Save $$$ ... Limit Risk - Early Stage Contract Review

Posted by Jeremy BraschApr 10, 20180 Comments

Pre-contract review is the key to saving money and limiting risk.  Pre-contract review means having an attorney review the contract before you agree and are bound.  Attorneys are trained to spot issues and red flags.  By having an attorney analyze your contract before it is entered into and mutually agreed upon, you can save great amounts of time, risk, and money.

After a homebuyer enters into a contract to purchase with the seller, typically the buyer has executed two separate contracts, with two separate parties.  The first contract likely is with the real estate agent/ broker.  An example of this is an Exclusive Buyer Agency Agreement.  The second contract exists between the buyer and the home seller.  Each contract carries its own obligations and potential sources of risk.

A contract is a legally enforceable agreement.  To have a valid contract an offer must be accepted and be supported by some sort of consideration (a bargained-for exchange).  

Terminating a contract can be very challenging.  It can be very costly.  Lawsuits frequently arise and time is hemorrhaged.

Consider this scenario: You (the homebuyer) enter into a contract, first with a real estate agent and then with the home seller, only to decide later that you do not wish to proceed with the purchase.  The real estate agent threatens to sue and so does the seller – You are now faced with lawsuits from two different sources.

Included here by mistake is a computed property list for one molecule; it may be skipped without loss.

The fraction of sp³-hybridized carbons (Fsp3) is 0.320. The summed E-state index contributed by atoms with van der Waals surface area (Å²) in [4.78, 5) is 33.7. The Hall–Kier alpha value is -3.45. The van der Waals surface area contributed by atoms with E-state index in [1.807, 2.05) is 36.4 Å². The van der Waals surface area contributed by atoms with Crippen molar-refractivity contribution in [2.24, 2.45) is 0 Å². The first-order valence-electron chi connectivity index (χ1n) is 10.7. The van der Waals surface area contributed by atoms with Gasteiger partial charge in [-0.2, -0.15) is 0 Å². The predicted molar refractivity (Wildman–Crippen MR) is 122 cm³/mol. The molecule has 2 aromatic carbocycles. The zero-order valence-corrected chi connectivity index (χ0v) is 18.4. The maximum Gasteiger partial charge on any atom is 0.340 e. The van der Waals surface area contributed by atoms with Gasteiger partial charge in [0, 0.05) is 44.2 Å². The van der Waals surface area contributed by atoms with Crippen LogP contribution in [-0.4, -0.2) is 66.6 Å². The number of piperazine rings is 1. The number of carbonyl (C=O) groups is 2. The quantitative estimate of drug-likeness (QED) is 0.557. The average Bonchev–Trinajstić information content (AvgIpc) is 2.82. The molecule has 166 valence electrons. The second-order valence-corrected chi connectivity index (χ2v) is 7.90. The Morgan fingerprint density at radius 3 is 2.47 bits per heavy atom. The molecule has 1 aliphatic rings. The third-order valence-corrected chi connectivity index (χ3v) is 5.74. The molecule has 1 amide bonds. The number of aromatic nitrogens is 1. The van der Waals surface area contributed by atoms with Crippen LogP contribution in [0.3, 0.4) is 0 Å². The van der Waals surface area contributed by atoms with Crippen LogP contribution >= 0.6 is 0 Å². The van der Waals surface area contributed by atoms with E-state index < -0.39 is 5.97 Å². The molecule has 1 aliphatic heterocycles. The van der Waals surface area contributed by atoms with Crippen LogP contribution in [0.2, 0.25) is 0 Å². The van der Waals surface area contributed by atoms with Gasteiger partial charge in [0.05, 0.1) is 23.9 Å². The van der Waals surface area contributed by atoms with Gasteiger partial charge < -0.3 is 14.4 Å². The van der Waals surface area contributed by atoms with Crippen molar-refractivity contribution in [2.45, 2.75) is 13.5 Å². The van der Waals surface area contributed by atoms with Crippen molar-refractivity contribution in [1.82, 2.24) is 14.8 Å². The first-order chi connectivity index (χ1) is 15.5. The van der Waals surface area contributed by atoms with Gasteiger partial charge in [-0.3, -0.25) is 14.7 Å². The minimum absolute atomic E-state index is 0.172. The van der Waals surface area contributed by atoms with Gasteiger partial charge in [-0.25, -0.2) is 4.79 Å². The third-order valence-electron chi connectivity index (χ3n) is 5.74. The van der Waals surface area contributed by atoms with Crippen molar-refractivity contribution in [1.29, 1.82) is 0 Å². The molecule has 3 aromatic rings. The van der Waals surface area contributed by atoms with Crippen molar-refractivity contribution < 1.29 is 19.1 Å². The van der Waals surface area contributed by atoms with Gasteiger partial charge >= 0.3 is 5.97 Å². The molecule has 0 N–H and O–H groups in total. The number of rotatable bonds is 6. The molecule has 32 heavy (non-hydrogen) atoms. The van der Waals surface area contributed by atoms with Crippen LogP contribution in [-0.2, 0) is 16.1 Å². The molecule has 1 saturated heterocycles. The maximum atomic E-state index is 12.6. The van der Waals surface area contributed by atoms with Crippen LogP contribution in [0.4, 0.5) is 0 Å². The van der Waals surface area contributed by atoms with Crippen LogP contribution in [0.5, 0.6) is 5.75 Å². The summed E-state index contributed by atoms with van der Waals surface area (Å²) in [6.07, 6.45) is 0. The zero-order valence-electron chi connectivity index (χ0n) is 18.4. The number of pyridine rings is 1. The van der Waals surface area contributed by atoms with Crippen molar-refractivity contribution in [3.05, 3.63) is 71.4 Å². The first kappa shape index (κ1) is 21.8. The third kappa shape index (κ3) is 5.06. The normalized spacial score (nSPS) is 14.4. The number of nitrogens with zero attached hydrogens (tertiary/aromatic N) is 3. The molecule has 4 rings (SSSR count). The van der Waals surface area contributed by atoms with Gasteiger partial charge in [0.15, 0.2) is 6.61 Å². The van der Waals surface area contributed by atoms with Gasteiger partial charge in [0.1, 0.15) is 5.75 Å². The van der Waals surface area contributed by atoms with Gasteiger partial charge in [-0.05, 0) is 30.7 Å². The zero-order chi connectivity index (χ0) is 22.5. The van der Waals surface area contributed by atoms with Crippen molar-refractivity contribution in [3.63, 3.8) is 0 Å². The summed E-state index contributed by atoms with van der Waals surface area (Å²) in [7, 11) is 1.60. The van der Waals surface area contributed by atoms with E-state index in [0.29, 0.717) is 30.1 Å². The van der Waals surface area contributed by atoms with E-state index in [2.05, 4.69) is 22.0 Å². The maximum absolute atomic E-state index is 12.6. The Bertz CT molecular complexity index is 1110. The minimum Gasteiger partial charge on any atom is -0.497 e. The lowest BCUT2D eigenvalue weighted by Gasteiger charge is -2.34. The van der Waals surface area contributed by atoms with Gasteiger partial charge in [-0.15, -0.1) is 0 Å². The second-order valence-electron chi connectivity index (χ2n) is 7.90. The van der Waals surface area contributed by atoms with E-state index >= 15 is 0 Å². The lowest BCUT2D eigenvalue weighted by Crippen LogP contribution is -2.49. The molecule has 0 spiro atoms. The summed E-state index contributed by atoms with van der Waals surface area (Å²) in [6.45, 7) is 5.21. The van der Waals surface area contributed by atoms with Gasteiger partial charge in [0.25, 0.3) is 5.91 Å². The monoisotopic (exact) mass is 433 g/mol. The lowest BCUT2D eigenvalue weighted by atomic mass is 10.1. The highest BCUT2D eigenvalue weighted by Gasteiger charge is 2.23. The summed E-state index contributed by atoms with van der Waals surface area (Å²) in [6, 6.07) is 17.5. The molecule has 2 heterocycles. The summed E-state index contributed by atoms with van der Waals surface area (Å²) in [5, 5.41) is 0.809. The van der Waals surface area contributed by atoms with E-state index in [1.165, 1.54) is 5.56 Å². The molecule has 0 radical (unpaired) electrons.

A pre-contract review could have prevented this.  If prior to entering into the contract with the real estate agent, an attorney had reviewed the contract then the risks and liability would have been known. 

Pre-contract review prevents surprises.  Conflicts can be avoided.  Changes can be made.  Perhaps most importantly, money can be saved - it is inexpensive to hire an attorney to review contracts prior to formation but extremely costly to defend litigation.   

Buying real estate is likely one of the biggest investments of your life.  Your due diligence should consist of a pre-contract review by an attorney.  By having an attorney review a contract before you agree and sign, you can avoid great risk and money.